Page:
A San Diego law firm is trying to drum up clients to sue Southern California Edison (SCE) over damages resulting from the Silverado Fire in Orange and San Bernardino counties, claiming the utility company has admitted its own responsibility for the fire starting.
But the law firm may be overplaying its hand, says SCE spokesperson Chris Abel.
Abel told The Epoch Times an SCE letter sent to the California Public Utilities Commission (CPUC) has gotten media attention, but that report was standard procedure and reflects SCE’s diligence to identify any potential causes of the fire, not an admission of fault.
Singleton Law Firm has been actively seeking clients to be part of a mass tort lawsuit. The firm says a mass tort lawsuit is better in this case than a class action.
“This will be to your advantage. In a class action suit, the settlement or award will be divided equally among the plaintiffs; whereas, in a mass tort claim, each case will be heard individually,” the firm’s website states. It goes on to say that mass torts tend to pay more money to those who have been more adversely affected.
“If you’re one of the HUNDREDS of THOUSANDS of Orange/San Bernardino County residents impacted by the Silverado Wildfire, you may be entitled to significant compensation,” the website states.
Singleton didn’t respond to The Epoch Times’ inquiries on Dec. 29 and 30. However, its website states that the lawsuits are based on SCE’s own admission that its electrical equipment may have sparked the blaze.
The Silverado Fire burned 12,466 acres, destroyed two homes and one business, and damaged nine other residential and commercial structures. Four other minor structures were also damaged or destroyed, according to the Orange County Fire Authority (OCFA), which is investigating the blaze.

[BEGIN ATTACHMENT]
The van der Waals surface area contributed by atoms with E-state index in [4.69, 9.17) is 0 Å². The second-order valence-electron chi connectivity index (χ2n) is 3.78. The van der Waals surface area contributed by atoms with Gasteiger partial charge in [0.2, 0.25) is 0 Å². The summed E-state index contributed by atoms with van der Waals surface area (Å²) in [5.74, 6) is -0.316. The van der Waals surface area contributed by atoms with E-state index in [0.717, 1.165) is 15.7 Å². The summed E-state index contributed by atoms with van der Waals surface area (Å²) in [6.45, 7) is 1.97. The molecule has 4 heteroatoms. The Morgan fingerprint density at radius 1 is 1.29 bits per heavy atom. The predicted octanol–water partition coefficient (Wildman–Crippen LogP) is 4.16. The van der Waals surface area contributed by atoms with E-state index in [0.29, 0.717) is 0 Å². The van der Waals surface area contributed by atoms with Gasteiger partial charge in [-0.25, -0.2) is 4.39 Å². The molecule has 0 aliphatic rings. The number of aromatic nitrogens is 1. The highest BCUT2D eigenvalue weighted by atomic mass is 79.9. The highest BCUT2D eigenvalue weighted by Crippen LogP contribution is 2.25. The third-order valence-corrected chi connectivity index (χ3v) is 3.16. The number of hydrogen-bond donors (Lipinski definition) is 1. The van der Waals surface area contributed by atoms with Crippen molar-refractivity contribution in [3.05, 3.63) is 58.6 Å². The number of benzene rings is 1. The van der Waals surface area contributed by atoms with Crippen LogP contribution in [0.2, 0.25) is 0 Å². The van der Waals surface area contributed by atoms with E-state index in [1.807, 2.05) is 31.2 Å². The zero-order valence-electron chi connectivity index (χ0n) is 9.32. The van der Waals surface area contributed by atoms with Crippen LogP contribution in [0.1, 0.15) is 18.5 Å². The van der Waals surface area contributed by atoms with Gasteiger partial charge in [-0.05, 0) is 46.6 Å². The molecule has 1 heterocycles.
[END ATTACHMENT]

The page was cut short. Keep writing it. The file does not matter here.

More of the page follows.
The wildfire started at about 6:47 a.m. on Oct. 26 during high-risk Santa Ana winds in Silverado, Calif., an unincorporated area of Orange County.
SCE sent the letter to CPUC on Nov. 24 to supplement an earlier web-based report on the Silverado Fire.
“Although OCFA has not shared the details of its investigation with SCE, it appears that OCFA is investigating whether a broken lashing wire we understand belongs to T-Mobile contacted an SCE overhead primary conductor causing the ignition of the Silverado Fire,” the letter states.
SCE is also looking into other potential causes of ignition, such as human activity as well as potential construction, maintenance, or design flaws, the letter states.
Abel told The Epoch Times that SCE is “cooperating fully” with the OCFA investigation, and reported the incident as required even though there was “no activity on the nearby 12-kilovolt circuit nor any downed power lines.”
“It appeared that a lashing wire, which was attached to a third-party telecommunications line, may have contacted the SCE power line above it, which possibly started the fire,” he said.
A lashing wire is used to wrap around bundles of telecommunications wires to hold them together, Abel said.
“Really, the investigation is being conducted by the Orange County Fire Authority; they will ultimately determine what the cause was,” he said.
Abel said SCE is doing everything it can to help prevent wildfires.
“Let me just say that our thoughts are with all those who have been affected by wildfire this year,” he said.
“The safety of our customers and our communities is absolutely our No. 1 one priority. We have a Wildfire Mitigation Plan that we filed with the CPUC, and we update that plan every year. And that plan indicates all of the things that we’re doing to help mitigate wildfires.”
Abel said SCE is “obviously aware” of the information posted on Singleton Law Firm’s website, but that the utility has not been served.
“We’re not aware of any lawsuit that’s been filed,” he said.